Anyone else have a favorite test song?

Sunday, November 23, 2008

Fudging the numbers

I've decided that the most reasonable way to track progress against one's weight during a weight loss program like this is to focus on the low numbers, and to measure yourself frequently.  I try to weigh myself at least four or five times a week, in the morning right after I wake up, before I've had anything to eat or much to drink or get dressed, and then I only really pay much attention to the number if it's equal to or less than the previous number.  As soon as I start my morning workout, the numbers become meaningless.  I'm wearing clothes of an unknown weight soaked with an unknown amount of sweat, and I've probably consumed a ton of water at that point (or maybe not, depending on how thirsty I was).  No scientist is going to put much stock in those numbers, at least compared to the somewhat more controlled numbers that you can get by weighing yourself each morning.  Those numbers still vary quite a bit, but they certainly seem more meaningful.

The reason I only focus on the low numbers is that I've come to admit that the high numbers aren't because I'm magically beginning to gain weight following this low-calorie, low-fat, low-carb, low-sugar diet and exercising like a crazy person—they're because I'm a complicated machine and digest and, um, excrete food at rates that are somewhat random.  Now, once I start to return to a more normal lifestyle, or even around the time that I'm in Nebraska for Christmas and I'll probably regain a few pounds, I'll have to start paying attention to the numbers when they go up, but I still think that the most consistent and useful weights to pay attention to are the low ones, because those are the ones when you aren't full of water and... other stuff.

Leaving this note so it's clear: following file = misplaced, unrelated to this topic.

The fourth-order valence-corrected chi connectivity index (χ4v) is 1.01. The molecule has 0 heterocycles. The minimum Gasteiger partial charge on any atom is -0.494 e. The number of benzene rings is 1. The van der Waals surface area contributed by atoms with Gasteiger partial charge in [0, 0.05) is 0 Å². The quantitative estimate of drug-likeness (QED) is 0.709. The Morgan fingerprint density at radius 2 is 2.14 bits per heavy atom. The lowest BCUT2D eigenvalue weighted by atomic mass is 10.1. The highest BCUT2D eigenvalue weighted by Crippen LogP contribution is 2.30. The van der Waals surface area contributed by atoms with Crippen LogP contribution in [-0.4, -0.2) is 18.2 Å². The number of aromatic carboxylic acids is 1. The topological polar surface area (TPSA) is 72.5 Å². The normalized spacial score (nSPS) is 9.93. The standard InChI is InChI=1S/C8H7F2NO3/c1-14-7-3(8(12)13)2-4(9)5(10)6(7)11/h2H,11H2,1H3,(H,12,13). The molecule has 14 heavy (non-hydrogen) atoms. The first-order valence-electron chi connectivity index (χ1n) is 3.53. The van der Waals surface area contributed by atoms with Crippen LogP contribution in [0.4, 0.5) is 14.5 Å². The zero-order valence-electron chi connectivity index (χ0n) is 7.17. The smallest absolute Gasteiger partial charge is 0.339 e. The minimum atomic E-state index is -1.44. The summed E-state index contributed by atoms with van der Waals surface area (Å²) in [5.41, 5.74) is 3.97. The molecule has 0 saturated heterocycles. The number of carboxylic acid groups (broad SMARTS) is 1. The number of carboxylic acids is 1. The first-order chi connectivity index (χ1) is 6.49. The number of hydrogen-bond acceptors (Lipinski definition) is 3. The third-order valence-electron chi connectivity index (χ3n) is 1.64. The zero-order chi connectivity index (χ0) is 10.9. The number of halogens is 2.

A couple weeks in, when I started to see the numbers occasionally go up instead of the free-fall I was in when I started, I had to argue with myself a bit to come to the conclusion that only reporting the lows on my "bathroom scale" on this blog was reasonable, and not just fudging the numbers to make myself look better.

This advice that I've settled upon for myself is actually in direct contrast to the advice I've gotten from multiple alumni of the same weight loss program, oddly enough.  Universally, I was told not to weigh myself at home, and to only weigh myself once a week, with my dietitian.  The reasoning for the conclusion was the same as the reasoning for mine—because weights vary wildly from day to day.  I can see the wisdom in that—you don't focus on the small day-to-day variations because there are none, and you're likely to be at a similar body composition every Monday at 11:30 am—but I like my way a lot better.

I've noticed patterns, too: my weight is highest in the middle of the work week, and the lowest on Saturday and Sunday.  I'm not sure that I really have an explanation for that yet.

Wednesday, November 19, 2008